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Barrier in Mosquito Midgut Protects Invading Pathogens

Scientists studying the Anopheles gambiae mosquito -- the main vector of malaria -- have found that when the mosquito takes a blood meal, that act triggers two enzymes to form a network of crisscrossing proteins around the ingested blood. The formation of this protein barrier, the researchers found, is part of the normal digestive process that allows so-called "healthy" or commensal gut bacteria to grow without activating mosquito immune responses.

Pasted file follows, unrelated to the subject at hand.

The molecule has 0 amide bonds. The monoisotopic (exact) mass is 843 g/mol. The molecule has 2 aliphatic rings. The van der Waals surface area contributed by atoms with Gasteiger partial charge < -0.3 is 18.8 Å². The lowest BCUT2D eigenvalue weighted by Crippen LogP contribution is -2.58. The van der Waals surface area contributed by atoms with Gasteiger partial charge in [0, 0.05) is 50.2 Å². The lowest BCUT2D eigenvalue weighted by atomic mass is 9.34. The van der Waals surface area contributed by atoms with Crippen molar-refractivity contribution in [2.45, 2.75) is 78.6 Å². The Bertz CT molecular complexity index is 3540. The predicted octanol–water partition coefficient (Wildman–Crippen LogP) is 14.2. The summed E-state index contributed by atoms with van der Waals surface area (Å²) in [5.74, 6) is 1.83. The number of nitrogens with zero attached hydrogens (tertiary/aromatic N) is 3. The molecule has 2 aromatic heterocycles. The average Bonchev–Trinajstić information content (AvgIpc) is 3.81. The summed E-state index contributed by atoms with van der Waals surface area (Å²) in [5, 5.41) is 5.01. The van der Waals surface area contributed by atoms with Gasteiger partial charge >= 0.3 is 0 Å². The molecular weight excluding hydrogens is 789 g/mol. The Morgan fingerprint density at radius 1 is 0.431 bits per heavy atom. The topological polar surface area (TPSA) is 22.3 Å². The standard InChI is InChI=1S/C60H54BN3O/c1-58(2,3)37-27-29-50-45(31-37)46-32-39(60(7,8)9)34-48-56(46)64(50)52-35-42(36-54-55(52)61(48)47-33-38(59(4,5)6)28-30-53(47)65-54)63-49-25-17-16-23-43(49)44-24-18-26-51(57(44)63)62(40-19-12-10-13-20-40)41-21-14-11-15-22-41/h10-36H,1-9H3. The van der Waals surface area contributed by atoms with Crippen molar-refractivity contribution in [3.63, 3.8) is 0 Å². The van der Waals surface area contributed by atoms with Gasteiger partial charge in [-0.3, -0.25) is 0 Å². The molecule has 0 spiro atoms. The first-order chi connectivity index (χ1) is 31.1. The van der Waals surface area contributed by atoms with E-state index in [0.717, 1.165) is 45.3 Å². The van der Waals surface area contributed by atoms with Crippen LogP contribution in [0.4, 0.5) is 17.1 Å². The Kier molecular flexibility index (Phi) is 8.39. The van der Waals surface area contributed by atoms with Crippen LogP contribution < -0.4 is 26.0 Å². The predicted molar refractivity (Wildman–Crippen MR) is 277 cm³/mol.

But there is a downside: The barrier also prevents the mosquito's immune defense system from clearing any disease-causing agents that may have slipped into the blood meal, such as the Plasmodium malaria parasite, which in turn can be passed on to humans.
 
 

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